There are superheroes in real life. I do not speak of the Firefighters and the Police who are genuine heroes and all that. I am looking to make a comparison more apropos of the costumes and personalities inherent in our heroes. Here I speak of Rock frontmen. Standing on stage, chests heaving with confidence as they convey the music to the audience, these are our superheroes. With all eyes upon them they place us in the palms of their hands and lead us like children crossing a busy intersection. Some are more talented vocally, some athletically; yet each has his own style and his own methods of performance. I remember one of my first concert experiences, R.E.M. at Gund Arena in my hometown of Cleveland Ohio. Our seats were close but a little behind the stage so that Michael Stipe had his back to us throughout the gig. It was not until they played “Orange Crush” that Michael came around to face us. I felt in that moment as though he was singing to me, even though there were a few hundred people in my section. It is the skill of transmission on a personal level within a communal gathering that is one of the more fascinating skills of the frontman. Of course a mere spiritual connection with the audience is not nearly enough to propel these men to super heroic status. It also takes a certain degree of athleticism, and movement. At a Dream Theater concert once I saw James Labrie run around onstage with his mike stand in tow. He was whirling like a madman and tripped over the stand, mid note. He caught himself on one foot and did not break the note for a second. In fact the whole thing almost looked intentional.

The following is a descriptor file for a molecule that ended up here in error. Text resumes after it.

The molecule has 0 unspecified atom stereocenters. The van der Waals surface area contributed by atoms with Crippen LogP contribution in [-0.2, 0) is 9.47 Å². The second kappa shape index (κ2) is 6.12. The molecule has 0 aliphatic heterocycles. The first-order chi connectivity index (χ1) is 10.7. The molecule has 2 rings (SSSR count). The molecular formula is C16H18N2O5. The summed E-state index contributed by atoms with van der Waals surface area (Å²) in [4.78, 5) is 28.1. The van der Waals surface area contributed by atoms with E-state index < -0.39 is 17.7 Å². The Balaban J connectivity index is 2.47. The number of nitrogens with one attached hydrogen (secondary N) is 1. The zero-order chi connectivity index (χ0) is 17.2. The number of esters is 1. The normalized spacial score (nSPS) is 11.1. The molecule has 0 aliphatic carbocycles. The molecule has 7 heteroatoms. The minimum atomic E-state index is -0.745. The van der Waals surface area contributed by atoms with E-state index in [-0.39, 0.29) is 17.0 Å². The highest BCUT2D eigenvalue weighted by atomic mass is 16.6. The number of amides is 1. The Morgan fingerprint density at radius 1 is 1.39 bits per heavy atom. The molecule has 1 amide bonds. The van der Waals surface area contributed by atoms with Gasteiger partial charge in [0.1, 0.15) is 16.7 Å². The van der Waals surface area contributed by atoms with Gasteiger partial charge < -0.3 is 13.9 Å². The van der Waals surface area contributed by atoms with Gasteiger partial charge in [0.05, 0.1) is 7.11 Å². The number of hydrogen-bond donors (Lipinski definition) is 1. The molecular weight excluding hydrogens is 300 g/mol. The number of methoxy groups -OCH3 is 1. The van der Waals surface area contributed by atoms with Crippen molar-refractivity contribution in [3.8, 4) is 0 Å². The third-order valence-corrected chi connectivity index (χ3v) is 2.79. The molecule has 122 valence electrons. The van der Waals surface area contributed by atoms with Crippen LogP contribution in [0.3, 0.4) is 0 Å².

There are two types of frontmen. Those that play instruments and those that do not. I chose to focus here on those that do not because when your arms are unhindered by an instrument you are free to gyrate and dance around like a devil worshipping madman. With that in mind I will begin my break down of four of the greatest, and leave you with my personal top 10.